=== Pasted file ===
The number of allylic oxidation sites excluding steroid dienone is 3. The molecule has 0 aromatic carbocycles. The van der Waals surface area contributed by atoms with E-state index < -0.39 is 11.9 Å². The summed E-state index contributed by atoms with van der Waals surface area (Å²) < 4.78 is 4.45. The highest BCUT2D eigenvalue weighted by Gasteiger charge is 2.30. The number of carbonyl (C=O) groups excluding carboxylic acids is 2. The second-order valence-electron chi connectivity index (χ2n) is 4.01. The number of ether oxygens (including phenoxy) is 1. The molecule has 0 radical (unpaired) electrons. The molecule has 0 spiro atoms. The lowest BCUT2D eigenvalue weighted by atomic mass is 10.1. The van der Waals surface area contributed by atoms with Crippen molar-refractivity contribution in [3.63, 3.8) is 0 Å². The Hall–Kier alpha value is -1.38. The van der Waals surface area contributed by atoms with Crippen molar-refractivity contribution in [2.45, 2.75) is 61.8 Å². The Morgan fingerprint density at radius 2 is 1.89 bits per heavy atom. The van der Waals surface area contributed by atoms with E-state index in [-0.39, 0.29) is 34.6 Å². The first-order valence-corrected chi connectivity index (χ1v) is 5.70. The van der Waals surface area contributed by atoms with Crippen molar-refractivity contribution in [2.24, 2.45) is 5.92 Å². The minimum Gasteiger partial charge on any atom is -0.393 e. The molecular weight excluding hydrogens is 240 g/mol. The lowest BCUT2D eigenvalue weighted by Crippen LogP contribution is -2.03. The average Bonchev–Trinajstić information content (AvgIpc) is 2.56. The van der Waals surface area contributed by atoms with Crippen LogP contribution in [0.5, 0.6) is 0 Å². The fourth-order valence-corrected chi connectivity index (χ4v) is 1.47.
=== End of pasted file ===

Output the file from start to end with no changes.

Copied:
The number of allylic oxidation sites excluding steroid dienone is 3. The molecule has 0 aromatic carbocycles. The van der Waals surface area contributed by atoms with E-state index < -0.39 is 11.9 Å². The summed E-state index contributed by atoms with van der Waals surface area (Å²) < 4.78 is 4.45. The highest BCUT2D eigenvalue weighted by Gasteiger charge is 2.30. The number of carbonyl (C=O) groups excluding carboxylic acids is 2. The second-order valence-electron chi connectivity index (χ2n) is 4.01. The number of ether oxygens (including phenoxy) is 1. The molecule has 0 radical (unpaired) electrons. The molecule has 0 spiro atoms. The lowest BCUT2D eigenvalue weighted by atomic mass is 10.1. The van der Waals surface area contributed by atoms with Crippen molar-refractivity contribution in [3.63, 3.8) is 0 Å². The Hall–Kier alpha value is -1.38. The van der Waals surface area contributed by atoms with Crippen molar-refractivity contribution in [2.45, 2.75) is 61.8 Å². The Morgan fingerprint density at radius 2 is 1.89 bits per heavy atom. The van der Waals surface area contributed by atoms with E-state index in [-0.39, 0.29) is 34.6 Å². The first-order valence-corrected chi connectivity index (χ1v) is 5.70. The van der Waals surface area contributed by atoms with Crippen molar-refractivity contribution in [2.24, 2.45) is 5.92 Å². The minimum Gasteiger partial charge on any atom is -0.393 e. The molecular weight excluding hydrogens is 240 g/mol. The lowest BCUT2D eigenvalue weighted by Crippen LogP contribution is -2.03. The average Bonchev–Trinajstić information content (AvgIpc) is 2.56. The van der Waals surface area contributed by atoms with Crippen LogP contribution in [0.5, 0.6) is 0 Å². The fourth-order valence-corrected chi connectivity index (χ4v) is 1.47.